IL-4 receptor alpha blockade prevents sensitization and alters acute and long-lasting effects of allergen-specific immunotherapy of murine allergic asthma.
- Allergy and Clinical Immunology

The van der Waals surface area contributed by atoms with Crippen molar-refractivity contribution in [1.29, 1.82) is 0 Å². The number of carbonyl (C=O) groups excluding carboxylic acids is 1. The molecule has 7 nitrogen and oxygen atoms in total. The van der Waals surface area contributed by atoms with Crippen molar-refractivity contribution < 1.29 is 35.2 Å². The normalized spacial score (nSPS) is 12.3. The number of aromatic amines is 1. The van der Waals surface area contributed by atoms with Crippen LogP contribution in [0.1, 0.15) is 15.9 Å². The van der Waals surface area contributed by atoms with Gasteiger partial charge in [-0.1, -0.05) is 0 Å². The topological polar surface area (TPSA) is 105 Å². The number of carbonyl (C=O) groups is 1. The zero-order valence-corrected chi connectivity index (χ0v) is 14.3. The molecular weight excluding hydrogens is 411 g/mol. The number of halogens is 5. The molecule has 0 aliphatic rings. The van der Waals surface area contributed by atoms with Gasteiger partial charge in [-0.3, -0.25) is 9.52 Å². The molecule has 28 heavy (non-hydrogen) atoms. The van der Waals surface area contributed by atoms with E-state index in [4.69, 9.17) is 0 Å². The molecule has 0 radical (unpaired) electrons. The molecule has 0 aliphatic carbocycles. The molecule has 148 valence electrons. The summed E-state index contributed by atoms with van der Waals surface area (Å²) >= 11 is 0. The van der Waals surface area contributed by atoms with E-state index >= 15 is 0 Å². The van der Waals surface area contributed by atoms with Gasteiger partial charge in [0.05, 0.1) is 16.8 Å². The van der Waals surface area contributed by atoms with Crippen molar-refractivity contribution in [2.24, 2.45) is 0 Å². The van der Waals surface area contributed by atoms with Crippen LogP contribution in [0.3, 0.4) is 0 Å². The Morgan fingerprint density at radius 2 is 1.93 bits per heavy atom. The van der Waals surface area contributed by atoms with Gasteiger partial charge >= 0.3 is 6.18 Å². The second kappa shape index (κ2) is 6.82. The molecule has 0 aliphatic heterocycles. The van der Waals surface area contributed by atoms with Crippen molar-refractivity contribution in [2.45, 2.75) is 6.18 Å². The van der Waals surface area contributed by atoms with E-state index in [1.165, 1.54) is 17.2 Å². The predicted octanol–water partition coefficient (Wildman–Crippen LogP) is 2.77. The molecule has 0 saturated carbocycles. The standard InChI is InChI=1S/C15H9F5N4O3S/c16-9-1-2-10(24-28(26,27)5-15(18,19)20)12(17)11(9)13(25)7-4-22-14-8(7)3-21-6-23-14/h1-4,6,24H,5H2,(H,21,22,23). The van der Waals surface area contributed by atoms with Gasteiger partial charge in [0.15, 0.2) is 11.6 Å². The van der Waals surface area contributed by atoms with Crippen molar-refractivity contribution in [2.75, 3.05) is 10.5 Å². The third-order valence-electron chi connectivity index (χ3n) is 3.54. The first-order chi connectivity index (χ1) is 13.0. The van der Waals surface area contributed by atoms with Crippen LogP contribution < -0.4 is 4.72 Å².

BACKGROUND: Allergen-specific immunotherapy (AIT) is the only causal treatment for allergy. However, success rates vary depending on the type of allergy and disease background of the patient. Hence, strategies targeting an increased therapeutic efficacy are urgently needed. Here, the effects of blockade of IL-4 and IL-13 signaling on different phases of AIT were addressed. METHODS: The impact of the recombinantly produced IL-4 and IL-13 antagonist IL-4 mutein (IL-4M) on allergic sensitization and AIT outcome in experimental allergic asthma were analyzed in a murine model. The effects of IL-4M administration were assessed prior/during sensitization, immediately after AIT under allergen challenge, and two weeks post-treatment. RESULTS: Intervention with IL-4M prior/during sensitization led to strong induction of IgG1, IgG2a, IgG2b, and IgG3, decrease of specific and total IgE, as well as of IL-5 in serum. Similar effects on the serum immunoglobulin levels were observed immediately after IL4M-supplemented AIT during allergen challenge. Additionally, IL4M markedly suppressed type-2 cytokine secretion of splenocytes beyond the effect of AIT alone. These effects were equaled to those of AIT alone two weeks post-treatment. Intriguingly, here, IL-4M induced a sustained decrease of Th2-biased Tregs (ST2(+) FOXP3(+) GATA3(intermediate) ). CONCLUSIONS: IL-4 and IL-13 blockade during experimental AIT demonstrates beneficial effects on immunological key parameters such as immunoglobulin and cytokine secretion immediately after AIT. Although two weeks later these effects were dropped to those of AIT alone, the number of potentially disease-triggering Th2-biased Tregs was further significantly decreased by IL-4M treatment. Hence, IL-4/IL13-targeting therapies prime the immune memory in therapy success-favoring manner.